Ocean warming is driving marine species polewards with potential for impacts on the economy, health and ecosystems.

Over 100 marine species have been documented as shifting their geographic distribution pole-wards along the south-east coast of Australia.

"Several dozen marine species have already reached Tasmania due to warming in the Tasman Sea – with temperature increases up to four times the global average," said Jorge Ramos Castillejos, a PhD candidate at the Institute for Marine and Antarctic Studies (IMAS).

In a review released today by the Ecological Society of Australia, Mr Ramos Castillejos, and Associate Professor Gretta Pecl highlighted that major changes are well under way in our oceans.

Impacts of concern include range-shifting sea urchins that can destroy kelp beds, stinging jellyfish on southern Australian beaches, and shifts in the distribution or frequency of occurrence of toxic microalgae.

"The toxic microalgae can affect human health and could have economic impacts on tourism, fisheries, and aquaculture," explained Associate Professor Pecl.

"Local marine communities are experiencing changes as new comers interact with local species. For example, the common Sydney ‘gloomy’ octopus, has recently starting breeding in new areas of Tasmania, and a study in progress suggests these new octopus populations could be eating commercial scallops" said Mr Ramos Castillejos.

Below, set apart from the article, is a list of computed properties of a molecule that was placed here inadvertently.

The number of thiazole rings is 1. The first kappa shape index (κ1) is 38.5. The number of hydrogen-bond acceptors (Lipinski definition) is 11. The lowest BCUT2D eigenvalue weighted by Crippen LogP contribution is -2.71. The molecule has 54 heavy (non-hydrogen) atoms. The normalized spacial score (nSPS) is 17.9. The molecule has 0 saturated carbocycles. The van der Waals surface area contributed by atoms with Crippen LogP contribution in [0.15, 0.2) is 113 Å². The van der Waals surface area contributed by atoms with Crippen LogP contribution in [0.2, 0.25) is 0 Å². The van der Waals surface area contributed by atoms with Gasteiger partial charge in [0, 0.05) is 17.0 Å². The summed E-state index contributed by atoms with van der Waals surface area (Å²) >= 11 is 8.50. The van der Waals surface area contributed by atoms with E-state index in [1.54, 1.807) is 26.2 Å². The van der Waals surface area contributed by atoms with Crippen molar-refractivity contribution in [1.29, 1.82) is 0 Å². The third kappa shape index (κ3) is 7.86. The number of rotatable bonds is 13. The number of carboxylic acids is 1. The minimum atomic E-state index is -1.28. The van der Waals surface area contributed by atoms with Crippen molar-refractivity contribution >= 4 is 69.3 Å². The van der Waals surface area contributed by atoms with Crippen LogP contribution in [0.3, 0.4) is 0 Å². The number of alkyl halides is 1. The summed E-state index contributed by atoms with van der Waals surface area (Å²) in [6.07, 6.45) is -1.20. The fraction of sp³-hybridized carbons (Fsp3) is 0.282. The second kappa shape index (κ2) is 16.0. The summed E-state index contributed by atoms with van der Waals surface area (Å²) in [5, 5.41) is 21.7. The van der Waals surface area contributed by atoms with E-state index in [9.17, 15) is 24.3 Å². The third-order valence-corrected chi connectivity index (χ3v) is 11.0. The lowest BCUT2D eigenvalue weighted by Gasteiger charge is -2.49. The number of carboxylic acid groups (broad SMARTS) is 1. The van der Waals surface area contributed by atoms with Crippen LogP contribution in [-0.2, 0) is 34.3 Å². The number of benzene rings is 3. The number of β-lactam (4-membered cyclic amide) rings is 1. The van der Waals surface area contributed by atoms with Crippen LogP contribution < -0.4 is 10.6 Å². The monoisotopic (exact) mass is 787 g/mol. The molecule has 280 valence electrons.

The natural environment is also suffering a major hit. Grazing by the range-extending long spined sea urchin has created ‘urchin barrens’ contributing to the destruction of the once abundant Tasmanian kelp beds. Kelp beds are nursery grounds and habitat for several marine species of ecological and commercial importance.

"However, it's not all bad news.  Newly arriving marine species may be a favourable catch for commercial and recreational fishers or an exciting sighting for divers" said Associate Professor Pecl.

Several collaborative efforts by scientists, managers and policy makers are now underway to better understand the capacity of marine species to undergo changes in distribution, establish how we can more promptly detect range-shifting species, and how we can determine the extent of their impacts, mitigating threats and maximizing opportunities.


Jorge E. Ramos Castillejos, PhD.

Institute for Marine and Antarctic Studies

University of Tasmania, Australia

E-mail: jeramos@utas.edu.au

Associate Professor Gretta Pecl

Institute for Marine and Antarctic Studies

University of Tasmania, Australia

E-mail: Gretta.Pecl@utas.edu.au